Do you have sufficient motor vehicle insurance?

28 Feb

Whether due to the economy or otherwise, many motor vehicles on the road today are not covered by liability insurance, or have grossly inadequate insurance. If an uninsured or underinsured driver causes injury to you or your family members in a car accident, you may need to rely on the limits of your own insurance to cover the damages.

Many people have decided not to purchase insurance or believe they cannot afford coverage that has coverage limits more than the minimum limits required by law.  Moreover, some insurance companies are not offering liability coverage with limits that would be adequate to cover the injuries of someone in another vehicle who suffers severe injuries.    

To protect yourself and your family, contact your insurance agent about the coverage you maintain to make certain you have adequate insurance for yourself and your family.  You need insurance that will be available to cover potentially substantial injuries caused by another driver.  If the other driver does not have insurance, you need adequate uninsured motorist coverage (UM coverage).  If the other driver does not maintain sufficient insurance, you need to rely on your own underinsured motorist coverage (UIM coverage).   

The amount of UM/UIM coverage you maintain on your own motor vehicles is very important.  If you do not purchase adequate UM/UIM coverage, your family could suffer a financial catastrophe if someone in your family suffers seriously debilitating injuries due to the fault of another driver.  To guard against a potential disaster such as this, you should try to maintain UM/UIM coverage with limits as high as you can obtain from the insurance company you select — and that you feel you can afford.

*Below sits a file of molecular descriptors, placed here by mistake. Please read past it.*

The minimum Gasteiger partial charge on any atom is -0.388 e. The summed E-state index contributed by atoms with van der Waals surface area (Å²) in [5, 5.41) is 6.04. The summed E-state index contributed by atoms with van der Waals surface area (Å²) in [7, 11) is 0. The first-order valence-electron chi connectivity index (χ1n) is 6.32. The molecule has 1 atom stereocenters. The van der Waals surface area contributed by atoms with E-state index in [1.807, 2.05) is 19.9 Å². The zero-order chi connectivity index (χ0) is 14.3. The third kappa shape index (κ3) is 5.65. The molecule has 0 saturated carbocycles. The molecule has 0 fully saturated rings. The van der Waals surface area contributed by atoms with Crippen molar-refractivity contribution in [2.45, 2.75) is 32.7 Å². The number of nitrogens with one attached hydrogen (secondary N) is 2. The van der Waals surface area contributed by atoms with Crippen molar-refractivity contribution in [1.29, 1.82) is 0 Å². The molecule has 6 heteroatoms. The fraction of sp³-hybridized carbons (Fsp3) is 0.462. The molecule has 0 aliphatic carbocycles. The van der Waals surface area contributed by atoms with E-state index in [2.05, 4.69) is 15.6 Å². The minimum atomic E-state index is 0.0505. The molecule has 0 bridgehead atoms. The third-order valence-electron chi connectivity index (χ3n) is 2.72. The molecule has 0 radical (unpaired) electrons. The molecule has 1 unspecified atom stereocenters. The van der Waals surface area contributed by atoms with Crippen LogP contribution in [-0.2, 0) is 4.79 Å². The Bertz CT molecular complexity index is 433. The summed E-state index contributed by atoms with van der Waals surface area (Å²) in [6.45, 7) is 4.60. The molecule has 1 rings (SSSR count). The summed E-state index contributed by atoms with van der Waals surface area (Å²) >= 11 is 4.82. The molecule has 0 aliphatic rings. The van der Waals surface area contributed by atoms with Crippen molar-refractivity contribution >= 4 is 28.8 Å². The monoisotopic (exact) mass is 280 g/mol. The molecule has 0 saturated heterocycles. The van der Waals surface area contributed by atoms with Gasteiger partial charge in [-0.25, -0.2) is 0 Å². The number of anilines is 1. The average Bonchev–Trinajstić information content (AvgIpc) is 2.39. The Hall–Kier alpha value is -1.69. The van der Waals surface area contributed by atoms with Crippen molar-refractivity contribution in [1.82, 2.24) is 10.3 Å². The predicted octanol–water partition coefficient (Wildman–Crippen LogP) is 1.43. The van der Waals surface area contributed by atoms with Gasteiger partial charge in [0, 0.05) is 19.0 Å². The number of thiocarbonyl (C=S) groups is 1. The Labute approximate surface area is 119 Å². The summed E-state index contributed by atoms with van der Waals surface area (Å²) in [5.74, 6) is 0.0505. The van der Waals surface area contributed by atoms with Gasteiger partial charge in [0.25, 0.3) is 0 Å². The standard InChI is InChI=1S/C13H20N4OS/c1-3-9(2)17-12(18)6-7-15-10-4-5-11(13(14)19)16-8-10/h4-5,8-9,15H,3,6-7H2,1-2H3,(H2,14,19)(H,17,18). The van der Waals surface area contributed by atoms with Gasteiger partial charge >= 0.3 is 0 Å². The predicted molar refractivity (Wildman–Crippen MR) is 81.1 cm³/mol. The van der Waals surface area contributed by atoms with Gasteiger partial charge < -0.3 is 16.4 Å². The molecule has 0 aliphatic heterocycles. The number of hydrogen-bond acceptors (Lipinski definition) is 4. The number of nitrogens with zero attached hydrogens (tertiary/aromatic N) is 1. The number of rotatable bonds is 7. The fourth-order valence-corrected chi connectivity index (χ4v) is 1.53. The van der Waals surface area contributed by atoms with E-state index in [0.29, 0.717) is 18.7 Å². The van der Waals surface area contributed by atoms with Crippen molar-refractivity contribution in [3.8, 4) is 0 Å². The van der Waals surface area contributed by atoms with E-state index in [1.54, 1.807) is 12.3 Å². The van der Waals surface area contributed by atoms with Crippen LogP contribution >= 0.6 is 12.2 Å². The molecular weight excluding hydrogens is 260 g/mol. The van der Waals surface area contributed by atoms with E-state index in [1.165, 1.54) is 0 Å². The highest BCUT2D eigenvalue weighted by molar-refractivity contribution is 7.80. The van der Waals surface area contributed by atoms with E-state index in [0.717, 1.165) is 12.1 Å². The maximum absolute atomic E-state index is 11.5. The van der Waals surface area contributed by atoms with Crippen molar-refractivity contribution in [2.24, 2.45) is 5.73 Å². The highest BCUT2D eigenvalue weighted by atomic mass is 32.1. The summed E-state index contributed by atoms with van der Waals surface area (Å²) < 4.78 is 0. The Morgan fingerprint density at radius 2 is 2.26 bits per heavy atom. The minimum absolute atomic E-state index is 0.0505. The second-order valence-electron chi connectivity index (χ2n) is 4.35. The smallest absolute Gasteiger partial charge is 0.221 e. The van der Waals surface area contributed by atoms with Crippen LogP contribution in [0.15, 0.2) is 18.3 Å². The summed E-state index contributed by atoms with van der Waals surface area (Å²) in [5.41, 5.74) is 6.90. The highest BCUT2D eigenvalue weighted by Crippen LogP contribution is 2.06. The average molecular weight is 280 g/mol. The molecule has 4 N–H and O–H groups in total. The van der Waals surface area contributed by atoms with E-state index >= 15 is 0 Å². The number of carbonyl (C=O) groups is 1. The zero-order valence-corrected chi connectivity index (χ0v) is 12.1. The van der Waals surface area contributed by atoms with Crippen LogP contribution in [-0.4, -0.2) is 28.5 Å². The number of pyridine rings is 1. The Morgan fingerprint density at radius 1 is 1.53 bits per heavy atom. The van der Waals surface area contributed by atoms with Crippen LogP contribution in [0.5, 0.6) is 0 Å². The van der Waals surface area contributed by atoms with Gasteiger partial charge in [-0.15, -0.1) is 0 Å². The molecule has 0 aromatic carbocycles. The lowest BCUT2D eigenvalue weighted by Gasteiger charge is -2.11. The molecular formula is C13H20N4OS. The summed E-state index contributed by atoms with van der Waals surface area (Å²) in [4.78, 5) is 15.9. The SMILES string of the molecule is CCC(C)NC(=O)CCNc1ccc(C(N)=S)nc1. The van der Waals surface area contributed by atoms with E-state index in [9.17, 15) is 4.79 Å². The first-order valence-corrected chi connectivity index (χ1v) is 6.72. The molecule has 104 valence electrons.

While coverage limits of $1 million may seem high, very serious injuries may result in substantial wage loss, loss of earning capacity, treatment expenses and other financially significant damages that can and often do exceed that amount.  Thus having adequate insurance to cover potentially substantial damages is so important.  You cannot expect others to maintain the amount of insurance coverage you may need to avoid a financial catastrophe.

If you have any questions about your rights and obligations under the law with regard to motor vehicle insurance claims and damages, talk to the attorneys at Thomsen Nybeck.

This blog entry is written by Bill Sjoholm, a shareholder at Thomsen Nybeck. Bill is a senior trial lawyer in the litigation section of Thomsen & Nybeck and the head of the firm’s Litigation Practice group. He concentrates his practice in the areas of employment law, commercial law, plaintiffs’ personal injury, community association law, and general civil litigation. In addition to practicing before the state and federal courts, Bill has been active in pro bono activities, including serving on the Minnesota State Bar Association Civil Litigation Governing Council, the Board of Directors for Central Minnesota Legal Services, the Lawyer Referral Oversight Committee and the Volunteer Lawyer’s Network.

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